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Dolphins know each other by name

They might not yell out 'Flipper!' but dolphins know each other by 'name', according to a new study.

india Updated: Jul 19, 2006 15:10 IST

They might not yell out "Flipper!", but dolphins know each other by "name", according to a new study.

Bottlenose dolphins, which starred in the 1960s television series "Flipper", are the only animals besides humans that use sounds conveying distinct personal identification to represent themselves and recognize members of their group, researchers said.

Scientists have speculated for years that bottlenosed dolphins' whistling transmitted more identity information than the communications of other animals, which can often express species and group identity.

But in the study published Monday in the Proceedings of the National Academy of Sciences, scientists said they determined that dolphins communicate in a more sophisticated way than other animals, expressing and understanding specific "names" more in the way humans do.

The scientists, led by Vincent Janik of the University of St. Andrews in Scotland, wanted to test whether dolphin whistles contained an expression of identity that was separate from the dolphin's personal "voice".

Working with a group of bottlenose dolphins in Sarasota, Florida, they synthesized the animals' signature whistles, stripping out any other intonation and sound that were features of the dolphin's voice while leaving the frequency modulation shape. The approach could be compared to isolating the pure syllables of a human's name from the accents and other voice characteristics which might identify the speaker.

To test whether the dolphins recognized "names" reproduced in this way, through an underwater speaker the scientists played back to individual dolphins the synthesized whistles of a close relative to see if they reacted. Usually the close relatives were mothers or independent offspring.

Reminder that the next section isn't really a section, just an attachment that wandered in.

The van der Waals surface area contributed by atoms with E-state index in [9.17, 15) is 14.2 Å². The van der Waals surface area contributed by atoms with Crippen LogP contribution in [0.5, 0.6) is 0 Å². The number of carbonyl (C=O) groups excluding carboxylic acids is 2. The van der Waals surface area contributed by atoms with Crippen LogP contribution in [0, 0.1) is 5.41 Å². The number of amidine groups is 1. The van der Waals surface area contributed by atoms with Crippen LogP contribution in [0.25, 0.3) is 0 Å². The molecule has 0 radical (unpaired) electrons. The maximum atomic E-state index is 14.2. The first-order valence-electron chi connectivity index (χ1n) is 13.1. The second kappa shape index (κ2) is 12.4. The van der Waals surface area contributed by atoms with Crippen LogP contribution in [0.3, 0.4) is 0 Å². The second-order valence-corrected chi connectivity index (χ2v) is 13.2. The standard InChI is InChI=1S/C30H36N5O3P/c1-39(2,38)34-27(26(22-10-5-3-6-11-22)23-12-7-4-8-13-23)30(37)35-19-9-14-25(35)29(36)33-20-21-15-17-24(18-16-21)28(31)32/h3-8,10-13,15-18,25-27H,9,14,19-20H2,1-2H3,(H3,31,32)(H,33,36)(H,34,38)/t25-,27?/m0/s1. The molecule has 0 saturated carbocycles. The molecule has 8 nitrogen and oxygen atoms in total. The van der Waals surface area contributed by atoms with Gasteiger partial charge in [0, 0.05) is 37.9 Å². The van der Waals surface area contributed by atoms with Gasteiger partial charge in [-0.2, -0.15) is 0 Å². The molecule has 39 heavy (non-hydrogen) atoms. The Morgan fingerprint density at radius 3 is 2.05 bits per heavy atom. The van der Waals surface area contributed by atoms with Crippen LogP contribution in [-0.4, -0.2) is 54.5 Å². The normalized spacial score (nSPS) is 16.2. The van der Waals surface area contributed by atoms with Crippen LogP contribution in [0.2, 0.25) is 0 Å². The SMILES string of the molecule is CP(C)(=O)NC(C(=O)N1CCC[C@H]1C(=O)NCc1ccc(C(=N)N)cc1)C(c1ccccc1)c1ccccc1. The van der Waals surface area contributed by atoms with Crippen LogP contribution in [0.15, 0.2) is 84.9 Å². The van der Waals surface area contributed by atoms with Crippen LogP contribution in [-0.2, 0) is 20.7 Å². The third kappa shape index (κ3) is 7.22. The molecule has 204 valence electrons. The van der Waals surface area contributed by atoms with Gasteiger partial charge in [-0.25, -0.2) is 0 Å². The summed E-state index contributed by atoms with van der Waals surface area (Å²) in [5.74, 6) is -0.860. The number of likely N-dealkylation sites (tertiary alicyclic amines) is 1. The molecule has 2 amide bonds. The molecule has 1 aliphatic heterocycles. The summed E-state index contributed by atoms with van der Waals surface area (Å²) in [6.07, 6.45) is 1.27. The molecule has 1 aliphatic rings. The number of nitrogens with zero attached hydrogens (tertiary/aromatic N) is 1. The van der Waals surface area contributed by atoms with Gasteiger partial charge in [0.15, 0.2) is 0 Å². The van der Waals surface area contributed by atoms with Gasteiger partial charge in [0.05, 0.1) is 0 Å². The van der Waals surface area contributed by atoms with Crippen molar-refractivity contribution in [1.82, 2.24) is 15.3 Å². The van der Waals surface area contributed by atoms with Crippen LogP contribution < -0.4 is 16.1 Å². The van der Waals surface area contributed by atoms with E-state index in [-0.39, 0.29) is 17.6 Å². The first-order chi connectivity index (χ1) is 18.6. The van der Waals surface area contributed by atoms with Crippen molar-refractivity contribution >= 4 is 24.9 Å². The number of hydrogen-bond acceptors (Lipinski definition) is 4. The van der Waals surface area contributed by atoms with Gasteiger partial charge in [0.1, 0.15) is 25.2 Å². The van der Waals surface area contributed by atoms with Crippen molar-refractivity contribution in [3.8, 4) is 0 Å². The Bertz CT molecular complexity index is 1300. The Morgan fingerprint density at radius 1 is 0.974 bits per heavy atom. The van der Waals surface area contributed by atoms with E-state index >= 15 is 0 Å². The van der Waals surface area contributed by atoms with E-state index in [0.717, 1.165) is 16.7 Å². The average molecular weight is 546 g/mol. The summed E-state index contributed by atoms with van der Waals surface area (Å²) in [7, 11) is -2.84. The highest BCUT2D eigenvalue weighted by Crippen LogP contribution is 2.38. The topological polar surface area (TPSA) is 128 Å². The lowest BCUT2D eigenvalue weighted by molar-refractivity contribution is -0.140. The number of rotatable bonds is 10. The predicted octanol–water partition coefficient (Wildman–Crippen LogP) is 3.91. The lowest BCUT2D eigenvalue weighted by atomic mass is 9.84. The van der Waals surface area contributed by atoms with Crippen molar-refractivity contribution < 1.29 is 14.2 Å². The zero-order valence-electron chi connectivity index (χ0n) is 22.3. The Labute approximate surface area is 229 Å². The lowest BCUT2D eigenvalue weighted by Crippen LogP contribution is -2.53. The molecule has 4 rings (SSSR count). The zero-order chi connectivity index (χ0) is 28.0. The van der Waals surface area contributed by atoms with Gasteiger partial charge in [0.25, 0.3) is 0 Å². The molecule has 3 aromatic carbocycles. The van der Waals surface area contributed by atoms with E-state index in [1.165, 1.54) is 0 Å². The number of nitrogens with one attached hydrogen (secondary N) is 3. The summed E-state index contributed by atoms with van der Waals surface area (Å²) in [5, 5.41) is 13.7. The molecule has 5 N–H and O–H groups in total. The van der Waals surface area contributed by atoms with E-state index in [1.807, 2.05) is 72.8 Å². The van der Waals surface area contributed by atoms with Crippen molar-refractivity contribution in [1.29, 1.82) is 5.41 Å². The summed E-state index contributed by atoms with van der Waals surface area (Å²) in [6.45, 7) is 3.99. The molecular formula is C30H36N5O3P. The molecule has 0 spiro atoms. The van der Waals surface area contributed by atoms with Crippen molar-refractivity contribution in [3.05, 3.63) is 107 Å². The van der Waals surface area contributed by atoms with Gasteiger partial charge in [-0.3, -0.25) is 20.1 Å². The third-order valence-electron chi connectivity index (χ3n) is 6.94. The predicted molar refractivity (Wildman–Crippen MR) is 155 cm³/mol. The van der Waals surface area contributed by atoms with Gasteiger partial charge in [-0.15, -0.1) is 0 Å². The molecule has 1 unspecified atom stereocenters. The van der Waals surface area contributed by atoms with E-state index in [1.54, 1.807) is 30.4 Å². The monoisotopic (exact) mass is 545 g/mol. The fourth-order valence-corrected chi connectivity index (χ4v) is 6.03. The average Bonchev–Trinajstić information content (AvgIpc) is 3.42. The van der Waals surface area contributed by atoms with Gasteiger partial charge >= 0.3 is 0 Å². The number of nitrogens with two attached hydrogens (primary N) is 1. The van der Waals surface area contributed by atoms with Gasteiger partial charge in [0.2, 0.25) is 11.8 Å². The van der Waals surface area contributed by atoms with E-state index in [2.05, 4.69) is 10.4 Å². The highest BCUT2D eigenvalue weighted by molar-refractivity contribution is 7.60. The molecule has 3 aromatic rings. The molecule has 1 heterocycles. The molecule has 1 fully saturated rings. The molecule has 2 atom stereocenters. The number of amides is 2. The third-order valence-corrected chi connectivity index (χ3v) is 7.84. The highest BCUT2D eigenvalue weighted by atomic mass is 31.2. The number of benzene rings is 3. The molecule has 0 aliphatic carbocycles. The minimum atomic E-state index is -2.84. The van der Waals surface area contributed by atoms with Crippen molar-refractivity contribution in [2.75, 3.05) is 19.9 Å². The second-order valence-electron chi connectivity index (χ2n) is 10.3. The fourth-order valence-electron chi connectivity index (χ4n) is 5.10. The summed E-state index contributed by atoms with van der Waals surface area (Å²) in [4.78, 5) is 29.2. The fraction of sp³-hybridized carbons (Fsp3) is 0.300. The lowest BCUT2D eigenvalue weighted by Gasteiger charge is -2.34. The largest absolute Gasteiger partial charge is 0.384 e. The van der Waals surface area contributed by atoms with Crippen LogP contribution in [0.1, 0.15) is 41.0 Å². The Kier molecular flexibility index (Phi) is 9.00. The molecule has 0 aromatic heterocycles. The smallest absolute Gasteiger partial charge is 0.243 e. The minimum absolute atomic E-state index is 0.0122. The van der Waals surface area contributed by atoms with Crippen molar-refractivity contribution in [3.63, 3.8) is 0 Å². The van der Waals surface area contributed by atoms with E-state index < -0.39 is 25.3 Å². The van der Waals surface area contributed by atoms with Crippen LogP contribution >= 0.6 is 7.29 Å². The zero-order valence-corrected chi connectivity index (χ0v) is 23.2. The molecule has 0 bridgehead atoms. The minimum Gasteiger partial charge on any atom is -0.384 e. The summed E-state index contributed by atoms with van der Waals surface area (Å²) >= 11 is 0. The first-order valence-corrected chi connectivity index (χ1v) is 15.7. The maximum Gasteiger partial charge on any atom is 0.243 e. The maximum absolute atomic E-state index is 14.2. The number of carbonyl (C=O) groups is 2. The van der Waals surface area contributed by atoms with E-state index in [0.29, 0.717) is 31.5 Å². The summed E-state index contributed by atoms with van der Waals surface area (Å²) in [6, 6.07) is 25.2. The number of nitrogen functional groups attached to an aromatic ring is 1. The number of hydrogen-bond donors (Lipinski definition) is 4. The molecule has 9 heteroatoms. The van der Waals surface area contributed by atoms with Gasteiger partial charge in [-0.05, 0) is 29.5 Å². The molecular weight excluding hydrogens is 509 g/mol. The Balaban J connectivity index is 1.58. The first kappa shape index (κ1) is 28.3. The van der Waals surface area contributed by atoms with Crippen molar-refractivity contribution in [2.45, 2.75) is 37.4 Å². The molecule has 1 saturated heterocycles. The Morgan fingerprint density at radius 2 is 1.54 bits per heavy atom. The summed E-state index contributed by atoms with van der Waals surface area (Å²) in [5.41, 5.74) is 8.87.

The researchers compared the reactions to responses to synthesized calls from unrelated dolphins.

In 9 out of 14 cases, the dolphins reacted to the "name" of the close relative, demonstrating that the personal sounds of a dolphin's voice are not essential for identification.

The scientists suggested that this higher ability of personal identification expression is necessary in the dolphins' environment, where water pressure changes could distort voice recognition.

"This finding does not mean that dolphins do not have individually specific voice features. However, sound production is greatly affected by changing water pressure, which would mke voice recognition more difficult than in air," the study said.

"In such conditions, signature whistles can facilitate contact between individuals."

The scientists had no clear understanding of why five dolphins in their study did not react to the synthesized "names" broadcast through the speakers.

But they guessed that it involved "a motivational issue", such as the relationship between the animal being tested and the name being broadcast.